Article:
London at 'greatest risk' of property bubble
London has the world’s most overvalued property market and it is at risk of a ‘substantial price correction’ according to a new report from Swiss banking giant UBS.
The ‘Global real estate bubble index’, which tracked 15 global cities, found a skilled service worker in London would have to work for 14 years to afford a 60 square metre flat (650 square feet), second only to Hong Kong where it would take over 20 years.
London’s residential property prices have soared by 40% since the beginning of 2013, more than offsetting the losses triggered by the financial crash. Prices in London are 6% above their previous peak in 2007, while prices in the rest of the country have fallen by 18%.
While property prices have sharply increased, real-term earnings have fallen by 7%, taking price-to-earnings ratios to new heights.
Claudio Saputelli, UBS head of global real estate, said: "A mix of optimistic expectations, favourable economic fundamentals and capital inflows from abroad has caused valuations to soar in certain cities in recent years. Loose monetary policy has prevented a normalization of housing markets and encouraged local bubble risks to grow."
London’s property prices have attracted global investors looking for a safe haven for their wealth, while domestic demand has been fuelled by the help-to-buy scheme, attractive buy-to-let yields and population growth, according to UBS.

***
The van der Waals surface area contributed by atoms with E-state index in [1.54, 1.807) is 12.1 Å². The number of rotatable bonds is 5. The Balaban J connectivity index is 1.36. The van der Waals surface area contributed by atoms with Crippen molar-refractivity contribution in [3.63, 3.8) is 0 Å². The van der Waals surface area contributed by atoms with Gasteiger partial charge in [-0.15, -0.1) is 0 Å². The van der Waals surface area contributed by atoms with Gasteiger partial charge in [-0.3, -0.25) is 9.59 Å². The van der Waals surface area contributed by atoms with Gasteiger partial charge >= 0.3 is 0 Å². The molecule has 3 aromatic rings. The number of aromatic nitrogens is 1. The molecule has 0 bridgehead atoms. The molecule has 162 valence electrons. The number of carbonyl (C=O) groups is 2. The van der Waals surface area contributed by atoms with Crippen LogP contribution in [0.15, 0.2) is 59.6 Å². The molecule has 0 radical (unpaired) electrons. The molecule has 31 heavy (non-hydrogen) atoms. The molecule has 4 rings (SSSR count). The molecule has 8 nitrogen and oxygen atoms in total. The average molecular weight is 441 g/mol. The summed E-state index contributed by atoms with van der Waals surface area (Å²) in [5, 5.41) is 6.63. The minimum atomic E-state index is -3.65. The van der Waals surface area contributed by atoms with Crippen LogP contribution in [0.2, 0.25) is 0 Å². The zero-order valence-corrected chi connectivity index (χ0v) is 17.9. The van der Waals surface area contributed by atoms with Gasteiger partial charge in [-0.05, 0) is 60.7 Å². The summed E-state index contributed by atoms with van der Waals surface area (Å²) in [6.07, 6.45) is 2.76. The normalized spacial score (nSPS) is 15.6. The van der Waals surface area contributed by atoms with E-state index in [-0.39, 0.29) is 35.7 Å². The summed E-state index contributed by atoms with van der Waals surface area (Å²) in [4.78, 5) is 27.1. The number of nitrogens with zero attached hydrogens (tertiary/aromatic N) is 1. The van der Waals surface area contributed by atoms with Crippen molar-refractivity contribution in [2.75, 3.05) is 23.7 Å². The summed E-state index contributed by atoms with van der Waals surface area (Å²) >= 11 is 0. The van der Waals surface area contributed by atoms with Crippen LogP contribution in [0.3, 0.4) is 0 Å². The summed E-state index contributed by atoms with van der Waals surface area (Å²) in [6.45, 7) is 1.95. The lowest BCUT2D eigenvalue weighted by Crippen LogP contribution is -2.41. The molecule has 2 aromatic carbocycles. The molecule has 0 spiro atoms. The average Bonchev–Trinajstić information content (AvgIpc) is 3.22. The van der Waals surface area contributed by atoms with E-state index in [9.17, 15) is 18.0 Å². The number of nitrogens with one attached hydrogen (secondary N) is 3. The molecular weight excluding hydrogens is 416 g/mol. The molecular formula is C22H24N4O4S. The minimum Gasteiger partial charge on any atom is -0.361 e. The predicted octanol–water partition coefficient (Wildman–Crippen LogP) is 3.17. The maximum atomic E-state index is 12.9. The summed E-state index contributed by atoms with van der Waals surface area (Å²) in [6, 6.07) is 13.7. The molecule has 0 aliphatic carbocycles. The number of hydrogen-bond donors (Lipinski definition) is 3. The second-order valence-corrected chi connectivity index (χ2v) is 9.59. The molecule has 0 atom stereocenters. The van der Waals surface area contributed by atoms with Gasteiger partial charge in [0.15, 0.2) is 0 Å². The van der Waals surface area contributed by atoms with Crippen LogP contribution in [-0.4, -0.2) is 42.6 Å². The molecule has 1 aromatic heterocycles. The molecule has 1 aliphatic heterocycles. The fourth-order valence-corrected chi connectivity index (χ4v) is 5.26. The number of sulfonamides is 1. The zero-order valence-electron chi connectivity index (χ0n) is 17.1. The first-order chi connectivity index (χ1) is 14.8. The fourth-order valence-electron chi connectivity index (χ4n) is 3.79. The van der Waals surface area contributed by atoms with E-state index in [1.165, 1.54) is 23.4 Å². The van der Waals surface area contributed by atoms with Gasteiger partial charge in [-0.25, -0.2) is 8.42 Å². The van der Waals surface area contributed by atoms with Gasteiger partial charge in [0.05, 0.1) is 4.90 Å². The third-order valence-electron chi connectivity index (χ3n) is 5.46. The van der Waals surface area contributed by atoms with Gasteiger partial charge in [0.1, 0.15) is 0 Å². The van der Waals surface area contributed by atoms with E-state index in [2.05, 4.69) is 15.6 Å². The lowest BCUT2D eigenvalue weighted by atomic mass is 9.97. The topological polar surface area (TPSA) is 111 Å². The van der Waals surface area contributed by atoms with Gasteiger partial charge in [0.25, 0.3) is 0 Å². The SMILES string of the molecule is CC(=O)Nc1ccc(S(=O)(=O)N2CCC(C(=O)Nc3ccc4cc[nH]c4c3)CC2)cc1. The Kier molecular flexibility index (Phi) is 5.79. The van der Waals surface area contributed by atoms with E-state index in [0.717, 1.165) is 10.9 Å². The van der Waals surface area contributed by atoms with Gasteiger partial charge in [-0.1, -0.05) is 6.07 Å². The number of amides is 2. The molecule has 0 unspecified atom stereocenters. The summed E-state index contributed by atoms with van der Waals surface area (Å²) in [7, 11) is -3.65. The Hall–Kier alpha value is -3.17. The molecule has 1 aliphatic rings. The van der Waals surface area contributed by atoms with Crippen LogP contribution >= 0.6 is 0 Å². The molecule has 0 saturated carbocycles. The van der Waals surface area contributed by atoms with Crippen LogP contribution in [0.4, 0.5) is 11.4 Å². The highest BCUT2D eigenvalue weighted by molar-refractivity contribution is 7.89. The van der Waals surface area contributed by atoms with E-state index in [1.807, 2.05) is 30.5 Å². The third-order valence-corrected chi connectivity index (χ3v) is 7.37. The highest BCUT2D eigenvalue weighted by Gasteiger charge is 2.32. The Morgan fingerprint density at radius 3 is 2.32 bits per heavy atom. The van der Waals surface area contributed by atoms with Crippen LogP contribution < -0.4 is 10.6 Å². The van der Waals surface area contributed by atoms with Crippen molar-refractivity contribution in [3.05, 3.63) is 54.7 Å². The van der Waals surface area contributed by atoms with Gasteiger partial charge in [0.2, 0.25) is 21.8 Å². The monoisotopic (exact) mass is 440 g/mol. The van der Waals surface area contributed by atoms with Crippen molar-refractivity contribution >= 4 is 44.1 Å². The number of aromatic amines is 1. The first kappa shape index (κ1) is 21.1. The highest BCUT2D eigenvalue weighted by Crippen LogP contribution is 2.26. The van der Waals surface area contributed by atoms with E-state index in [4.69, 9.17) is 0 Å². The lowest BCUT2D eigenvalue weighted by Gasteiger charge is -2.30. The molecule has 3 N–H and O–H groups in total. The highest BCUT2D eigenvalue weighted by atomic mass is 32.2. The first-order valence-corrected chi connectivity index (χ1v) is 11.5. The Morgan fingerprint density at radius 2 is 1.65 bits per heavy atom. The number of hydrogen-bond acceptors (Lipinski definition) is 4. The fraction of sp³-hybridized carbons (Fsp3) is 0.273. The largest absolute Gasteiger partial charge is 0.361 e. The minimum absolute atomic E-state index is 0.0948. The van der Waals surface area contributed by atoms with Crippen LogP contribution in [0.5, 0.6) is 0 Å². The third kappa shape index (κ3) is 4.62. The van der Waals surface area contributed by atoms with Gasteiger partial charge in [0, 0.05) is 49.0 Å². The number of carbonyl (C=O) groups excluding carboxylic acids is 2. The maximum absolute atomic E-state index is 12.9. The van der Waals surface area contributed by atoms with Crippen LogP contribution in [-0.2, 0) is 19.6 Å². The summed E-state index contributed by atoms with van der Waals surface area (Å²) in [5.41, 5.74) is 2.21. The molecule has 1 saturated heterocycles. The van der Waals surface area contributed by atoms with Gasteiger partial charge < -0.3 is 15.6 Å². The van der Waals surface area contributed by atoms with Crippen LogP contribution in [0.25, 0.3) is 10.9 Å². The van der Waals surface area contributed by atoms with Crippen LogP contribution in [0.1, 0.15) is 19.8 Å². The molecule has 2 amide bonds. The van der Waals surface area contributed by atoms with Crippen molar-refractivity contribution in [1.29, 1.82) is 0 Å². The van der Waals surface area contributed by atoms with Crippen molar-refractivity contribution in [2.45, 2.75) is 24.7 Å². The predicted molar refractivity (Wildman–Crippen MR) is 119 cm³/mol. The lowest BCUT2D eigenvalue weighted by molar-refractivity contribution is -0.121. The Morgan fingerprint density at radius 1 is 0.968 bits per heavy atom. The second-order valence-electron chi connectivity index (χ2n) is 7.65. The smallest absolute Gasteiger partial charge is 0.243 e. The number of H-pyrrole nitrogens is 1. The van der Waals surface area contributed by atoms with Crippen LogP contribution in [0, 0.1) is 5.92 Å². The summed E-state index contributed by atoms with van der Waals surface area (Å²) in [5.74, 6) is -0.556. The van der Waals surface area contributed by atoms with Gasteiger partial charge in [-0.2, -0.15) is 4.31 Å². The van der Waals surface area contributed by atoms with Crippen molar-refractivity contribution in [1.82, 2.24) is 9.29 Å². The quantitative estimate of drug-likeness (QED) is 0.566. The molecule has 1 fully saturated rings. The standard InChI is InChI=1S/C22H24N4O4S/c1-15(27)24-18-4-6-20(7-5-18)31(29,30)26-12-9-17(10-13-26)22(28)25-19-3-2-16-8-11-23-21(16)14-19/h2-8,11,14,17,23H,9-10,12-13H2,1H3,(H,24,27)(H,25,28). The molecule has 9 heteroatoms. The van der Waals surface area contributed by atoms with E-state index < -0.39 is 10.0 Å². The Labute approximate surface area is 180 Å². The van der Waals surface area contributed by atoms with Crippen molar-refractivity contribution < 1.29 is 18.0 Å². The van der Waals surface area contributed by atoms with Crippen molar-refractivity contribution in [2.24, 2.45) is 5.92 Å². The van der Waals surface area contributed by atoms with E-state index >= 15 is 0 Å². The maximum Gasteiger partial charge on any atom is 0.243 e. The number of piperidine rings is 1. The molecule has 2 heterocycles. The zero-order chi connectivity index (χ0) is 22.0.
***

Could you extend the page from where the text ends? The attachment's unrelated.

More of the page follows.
Hong Kong was the only other city described as a ‘bubble risk’ in the report. Though it would take a worker a longer period to buy a property, average price-to-earnings ratios in the city have historically been higher.
Everything you own: all your assets (property, cars, investments, savings, insurance payouts, artwork, furniture etc) minus any liabilities (debts, current bills, payments still owed on assets like cars and houses, credit card balances and other outstanding loans). When you’re alive this is called your wealth; when you’re dead, it becomes your estate.
The catch-all term applied to investors who buy properties with the sole intention of letting them to tenants rather than living in them themselves, with the proceeds from the let usually used for the repayment of the mortgage. Buy-to-let investors have to take out specialised mortgages that carry higher interest rates and require a much bigger deposit than a standard mortgage. Other expenditure can include legal fees, income tax (on the rental profits you make), capital gains tax (if you sell the property) and “void” periods when the property is unlet.